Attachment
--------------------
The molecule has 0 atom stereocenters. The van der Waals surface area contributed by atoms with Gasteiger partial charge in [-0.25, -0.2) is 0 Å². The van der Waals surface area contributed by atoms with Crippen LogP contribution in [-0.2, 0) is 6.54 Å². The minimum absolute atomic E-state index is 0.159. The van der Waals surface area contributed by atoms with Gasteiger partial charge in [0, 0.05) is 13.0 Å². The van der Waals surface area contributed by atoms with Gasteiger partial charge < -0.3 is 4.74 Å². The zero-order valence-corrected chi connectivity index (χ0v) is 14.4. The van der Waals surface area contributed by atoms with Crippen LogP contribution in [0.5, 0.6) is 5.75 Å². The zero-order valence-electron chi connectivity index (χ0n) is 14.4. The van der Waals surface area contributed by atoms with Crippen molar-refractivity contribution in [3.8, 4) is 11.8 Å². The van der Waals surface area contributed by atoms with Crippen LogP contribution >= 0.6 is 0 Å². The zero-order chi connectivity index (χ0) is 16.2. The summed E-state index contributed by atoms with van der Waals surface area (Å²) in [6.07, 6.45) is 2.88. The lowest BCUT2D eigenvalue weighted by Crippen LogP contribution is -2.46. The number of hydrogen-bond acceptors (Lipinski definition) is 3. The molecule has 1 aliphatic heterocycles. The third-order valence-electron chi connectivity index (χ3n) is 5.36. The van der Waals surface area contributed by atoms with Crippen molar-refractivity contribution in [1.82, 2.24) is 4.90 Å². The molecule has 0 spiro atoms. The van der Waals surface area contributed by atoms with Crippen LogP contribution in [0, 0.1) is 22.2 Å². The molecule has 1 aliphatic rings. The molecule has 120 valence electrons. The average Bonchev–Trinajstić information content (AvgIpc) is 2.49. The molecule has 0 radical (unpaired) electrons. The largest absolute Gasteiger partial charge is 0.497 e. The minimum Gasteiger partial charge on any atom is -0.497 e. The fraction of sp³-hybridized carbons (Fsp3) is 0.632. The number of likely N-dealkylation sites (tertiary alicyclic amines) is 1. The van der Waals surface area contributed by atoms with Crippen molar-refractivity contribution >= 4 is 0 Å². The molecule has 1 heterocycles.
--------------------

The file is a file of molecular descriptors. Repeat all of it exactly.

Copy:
The molecule has 0 atom stereocenters. The van der Waals surface area contributed by atoms with Gasteiger partial charge in [-0.25, -0.2) is 0 Å². The van der Waals surface area contributed by atoms with Crippen LogP contribution in [-0.2, 0) is 6.54 Å². The minimum absolute atomic E-state index is 0.159. The van der Waals surface area contributed by atoms with Gasteiger partial charge in [0, 0.05) is 13.0 Å². The van der Waals surface area contributed by atoms with Gasteiger partial charge < -0.3 is 4.74 Å². The zero-order valence-corrected chi connectivity index (χ0v) is 14.4. The van der Waals surface area contributed by atoms with Crippen LogP contribution in [0.5, 0.6) is 5.75 Å². The zero-order valence-electron chi connectivity index (χ0n) is 14.4. The van der Waals surface area contributed by atoms with Crippen molar-refractivity contribution in [3.8, 4) is 11.8 Å². The van der Waals surface area contributed by atoms with Crippen LogP contribution >= 0.6 is 0 Å². The zero-order chi connectivity index (χ0) is 16.2. The summed E-state index contributed by atoms with van der Waals surface area (Å²) in [6.07, 6.45) is 2.88. The lowest BCUT2D eigenvalue weighted by Crippen LogP contribution is -2.46. The number of hydrogen-bond acceptors (Lipinski definition) is 3. The molecule has 1 aliphatic heterocycles. The third-order valence-electron chi connectivity index (χ3n) is 5.36. The van der Waals surface area contributed by atoms with Crippen molar-refractivity contribution in [1.82, 2.24) is 4.90 Å². The molecule has 0 spiro atoms. The van der Waals surface area contributed by atoms with Crippen LogP contribution in [0, 0.1) is 22.2 Å². The molecule has 1 aliphatic rings. The molecule has 120 valence electrons. The average Bonchev–Trinajstić information content (AvgIpc) is 2.49. The molecule has 0 radical (unpaired) electrons. The largest absolute Gasteiger partial charge is 0.497 e. The minimum Gasteiger partial charge on any atom is -0.497 e. The fraction of sp³-hybridized carbons (Fsp3) is 0.632. The number of likely N-dealkylation sites (tertiary alicyclic amines) is 1. The van der Waals surface area contributed by atoms with Crippen molar-refractivity contribution >= 4 is 0 Å². The molecule has 1 heterocycles.